What is PD? What is DIY PD? Let’s take stock of these acronyms being thrown around.. Officially, “PD” is Professional Development. This used to look like trainings that we would attend that exposed us to a new program, system or curriculum that the district purchased and we were to implement. Research showed that this system was not effective, and so it has shifted more to the development of Personal Learning Networks (PLNs) and trainings that are more about pedagogy and philosophy (like blended learning) than a canned program. The “Do It Yourself” movement has brought us even more options for seeking out what we as individuals need in our teaching practice, and combined with a time when budgets are strained to the maximum, we have the opportunity to personalize our professional development in ways that we never have before. But, who has time for that? No one, of course! So, efficiency is key to getting what we need to continue growth in our practices – great sources for PD and getting inspired!
Sources of PD are come in many forms. Twitter is truly a great forum for finding resources. It is fast to sift through, intrigues you with short blurbs and links to more information. The best part is you can save the tweets to look at later – just email them to yourself! There amazing educators out there taking their practices to new heights. Here is a thorough list from Getting Smart – a Who’s Who of educators in the Twitter world.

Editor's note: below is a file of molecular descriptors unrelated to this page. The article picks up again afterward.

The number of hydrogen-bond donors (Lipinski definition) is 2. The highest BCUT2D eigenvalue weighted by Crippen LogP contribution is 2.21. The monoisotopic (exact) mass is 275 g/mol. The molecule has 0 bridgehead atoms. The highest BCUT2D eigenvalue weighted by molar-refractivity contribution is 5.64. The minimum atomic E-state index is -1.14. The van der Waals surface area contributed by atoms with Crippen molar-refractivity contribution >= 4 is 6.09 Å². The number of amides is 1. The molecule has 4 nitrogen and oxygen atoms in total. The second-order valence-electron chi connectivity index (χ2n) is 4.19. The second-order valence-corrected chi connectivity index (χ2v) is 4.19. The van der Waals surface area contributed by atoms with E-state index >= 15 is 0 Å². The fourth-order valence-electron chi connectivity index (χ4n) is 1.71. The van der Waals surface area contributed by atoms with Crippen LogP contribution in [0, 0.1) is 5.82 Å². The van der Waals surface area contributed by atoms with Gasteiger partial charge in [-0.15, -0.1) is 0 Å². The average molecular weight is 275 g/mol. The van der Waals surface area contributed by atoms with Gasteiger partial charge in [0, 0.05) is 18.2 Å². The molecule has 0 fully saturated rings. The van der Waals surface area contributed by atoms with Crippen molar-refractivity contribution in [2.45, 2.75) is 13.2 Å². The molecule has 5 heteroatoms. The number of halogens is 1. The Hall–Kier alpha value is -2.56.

Subscribing to Newsletters is another effective method. See a website you like or belong to a professional organization? Sign up for their newsletter! It comes directly to your inbox, you can scan it, delete it if there is nothing immediately pertinent, save it to peruse more thoroughly, or check out the resources in it with a few clicks. There is no Who’s Who list of newsletters really, but some great starters are Edutopia and Getting Smart.
Free webinars are happening virtually (as in online) all the time. Challenge yourself to attending a few this year – once a quarter? Semester? It is likely that you will find ones that are pertinent to areas that you are focusing on improving in your practice. Several sources with a variety of topics and regular, free webinars are Edutopia, ASCD, The Center for Learning, and Simple K-12. There are many, many more organizations out there! When we schedule these things it seems like a good idea, then we often get bogged down, so don’t attend. Consider challenging yourself to attend. Inspiration is golden!
Finally, let’s not forget the local resources! Our buildings and districts are full of people to bounce ideas off of or discuss something you are working on. Ask your questions, and you will get good suggestions with angles you hadn’t even considered. Share what you are doing and get feedback. When we are trying something out, it is difficult to see the bigger picture sometimes. You can even formalize the popular Professional (or Personal) Learning Network or PLN option. Then, you are held accountable to a group to continue active progress in your practice development. The list goes on… Our administrators are there to provide guidance and resources for us. Our constituents, the students, are the best source of feedback on some